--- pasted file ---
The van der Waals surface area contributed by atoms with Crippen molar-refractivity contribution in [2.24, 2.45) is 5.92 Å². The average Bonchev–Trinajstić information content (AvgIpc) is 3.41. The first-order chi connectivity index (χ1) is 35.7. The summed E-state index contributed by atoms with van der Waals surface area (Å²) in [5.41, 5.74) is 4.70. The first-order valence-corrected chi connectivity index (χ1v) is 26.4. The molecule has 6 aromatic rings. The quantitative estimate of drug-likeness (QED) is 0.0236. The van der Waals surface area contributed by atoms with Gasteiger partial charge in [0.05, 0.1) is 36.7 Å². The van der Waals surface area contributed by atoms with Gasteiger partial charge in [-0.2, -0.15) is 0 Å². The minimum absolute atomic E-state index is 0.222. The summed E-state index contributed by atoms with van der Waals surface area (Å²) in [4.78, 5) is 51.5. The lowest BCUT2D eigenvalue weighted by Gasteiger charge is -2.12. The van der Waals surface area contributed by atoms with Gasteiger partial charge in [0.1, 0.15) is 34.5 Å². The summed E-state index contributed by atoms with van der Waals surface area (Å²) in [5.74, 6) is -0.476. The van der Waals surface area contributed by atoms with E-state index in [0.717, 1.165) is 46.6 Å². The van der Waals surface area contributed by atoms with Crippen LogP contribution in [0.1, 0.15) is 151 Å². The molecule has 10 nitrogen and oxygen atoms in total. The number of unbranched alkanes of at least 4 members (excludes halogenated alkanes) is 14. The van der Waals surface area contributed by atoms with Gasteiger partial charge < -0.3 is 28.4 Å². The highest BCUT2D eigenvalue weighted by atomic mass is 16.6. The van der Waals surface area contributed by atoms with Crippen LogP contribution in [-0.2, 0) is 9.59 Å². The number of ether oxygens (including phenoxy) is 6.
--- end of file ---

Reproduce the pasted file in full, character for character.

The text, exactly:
The van der Waals surface area contributed by atoms with Crippen molar-refractivity contribution in [2.24, 2.45) is 5.92 Å². The average Bonchev–Trinajstić information content (AvgIpc) is 3.41. The first-order chi connectivity index (χ1) is 35.7. The summed E-state index contributed by atoms with van der Waals surface area (Å²) in [5.41, 5.74) is 4.70. The first-order valence-corrected chi connectivity index (χ1v) is 26.4. The molecule has 6 aromatic rings. The quantitative estimate of drug-likeness (QED) is 0.0236. The van der Waals surface area contributed by atoms with Gasteiger partial charge in [0.05, 0.1) is 36.7 Å². The van der Waals surface area contributed by atoms with Gasteiger partial charge in [-0.2, -0.15) is 0 Å². The minimum absolute atomic E-state index is 0.222. The summed E-state index contributed by atoms with van der Waals surface area (Å²) in [4.78, 5) is 51.5. The lowest BCUT2D eigenvalue weighted by Gasteiger charge is -2.12. The van der Waals surface area contributed by atoms with Gasteiger partial charge in [0.1, 0.15) is 34.5 Å². The summed E-state index contributed by atoms with van der Waals surface area (Å²) in [5.74, 6) is -0.476. The van der Waals surface area contributed by atoms with E-state index in [0.717, 1.165) is 46.6 Å². The van der Waals surface area contributed by atoms with Crippen LogP contribution in [0.1, 0.15) is 151 Å². The molecule has 10 nitrogen and oxygen atoms in total. The number of unbranched alkanes of at least 4 members (excludes halogenated alkanes) is 14. The van der Waals surface area contributed by atoms with Gasteiger partial charge < -0.3 is 28.4 Å². The highest BCUT2D eigenvalue weighted by atomic mass is 16.6. The van der Waals surface area contributed by atoms with Crippen LogP contribution in [-0.2, 0) is 9.59 Å². The number of ether oxygens (including phenoxy) is 6.